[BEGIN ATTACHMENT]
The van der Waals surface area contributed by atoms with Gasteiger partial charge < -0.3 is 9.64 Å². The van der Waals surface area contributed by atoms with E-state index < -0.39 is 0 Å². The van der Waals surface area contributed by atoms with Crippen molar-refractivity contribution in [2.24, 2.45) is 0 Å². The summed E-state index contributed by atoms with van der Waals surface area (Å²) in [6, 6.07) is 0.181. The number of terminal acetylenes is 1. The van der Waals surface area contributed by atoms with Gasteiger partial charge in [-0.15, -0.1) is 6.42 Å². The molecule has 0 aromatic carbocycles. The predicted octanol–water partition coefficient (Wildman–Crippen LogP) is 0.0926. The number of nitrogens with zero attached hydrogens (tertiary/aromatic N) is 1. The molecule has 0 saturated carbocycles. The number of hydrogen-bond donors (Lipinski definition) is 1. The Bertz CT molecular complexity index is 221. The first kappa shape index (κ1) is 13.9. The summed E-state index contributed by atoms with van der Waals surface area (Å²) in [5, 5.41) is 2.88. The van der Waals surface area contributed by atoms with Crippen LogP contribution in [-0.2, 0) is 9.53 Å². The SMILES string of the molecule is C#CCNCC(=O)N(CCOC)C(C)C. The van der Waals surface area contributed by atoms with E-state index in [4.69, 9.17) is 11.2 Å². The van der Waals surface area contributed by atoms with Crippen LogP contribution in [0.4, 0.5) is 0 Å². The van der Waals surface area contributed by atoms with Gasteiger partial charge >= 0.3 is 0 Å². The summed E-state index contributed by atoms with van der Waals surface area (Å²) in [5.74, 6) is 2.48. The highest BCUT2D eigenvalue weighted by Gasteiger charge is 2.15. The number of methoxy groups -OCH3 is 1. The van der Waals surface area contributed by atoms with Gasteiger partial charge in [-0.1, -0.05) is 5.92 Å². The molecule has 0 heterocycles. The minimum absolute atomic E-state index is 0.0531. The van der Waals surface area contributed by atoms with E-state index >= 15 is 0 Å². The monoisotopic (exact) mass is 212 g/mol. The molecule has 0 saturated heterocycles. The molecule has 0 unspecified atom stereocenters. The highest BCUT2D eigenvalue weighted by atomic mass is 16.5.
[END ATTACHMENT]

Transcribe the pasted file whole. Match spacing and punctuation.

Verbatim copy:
The van der Waals surface area contributed by atoms with Gasteiger partial charge < -0.3 is 9.64 Å². The van der Waals surface area contributed by atoms with E-state index < -0.39 is 0 Å². The van der Waals surface area contributed by atoms with Crippen molar-refractivity contribution in [2.24, 2.45) is 0 Å². The summed E-state index contributed by atoms with van der Waals surface area (Å²) in [6, 6.07) is 0.181. The number of terminal acetylenes is 1. The van der Waals surface area contributed by atoms with Gasteiger partial charge in [-0.15, -0.1) is 6.42 Å². The molecule has 0 aromatic carbocycles. The predicted octanol–water partition coefficient (Wildman–Crippen LogP) is 0.0926. The number of nitrogens with zero attached hydrogens (tertiary/aromatic N) is 1. The molecule has 0 saturated carbocycles. The number of hydrogen-bond donors (Lipinski definition) is 1. The Bertz CT molecular complexity index is 221. The first kappa shape index (κ1) is 13.9. The summed E-state index contributed by atoms with van der Waals surface area (Å²) in [5, 5.41) is 2.88. The van der Waals surface area contributed by atoms with Crippen LogP contribution in [-0.2, 0) is 9.53 Å². The SMILES string of the molecule is C#CCNCC(=O)N(CCOC)C(C)C. The van der Waals surface area contributed by atoms with E-state index in [4.69, 9.17) is 11.2 Å². The van der Waals surface area contributed by atoms with Crippen LogP contribution in [0.4, 0.5) is 0 Å². The van der Waals surface area contributed by atoms with Gasteiger partial charge >= 0.3 is 0 Å². The summed E-state index contributed by atoms with van der Waals surface area (Å²) in [5.74, 6) is 2.48. The highest BCUT2D eigenvalue weighted by Gasteiger charge is 2.15. The number of methoxy groups -OCH3 is 1. The van der Waals surface area contributed by atoms with Gasteiger partial charge in [-0.1, -0.05) is 5.92 Å². The molecule has 0 heterocycles. The minimum absolute atomic E-state index is 0.0531. The van der Waals surface area contributed by atoms with E-state index >= 15 is 0 Å². The monoisotopic (exact) mass is 212 g/mol. The molecule has 0 saturated heterocycles. The molecule has 0 unspecified atom stereocenters. The highest BCUT2D eigenvalue weighted by atomic mass is 16.5.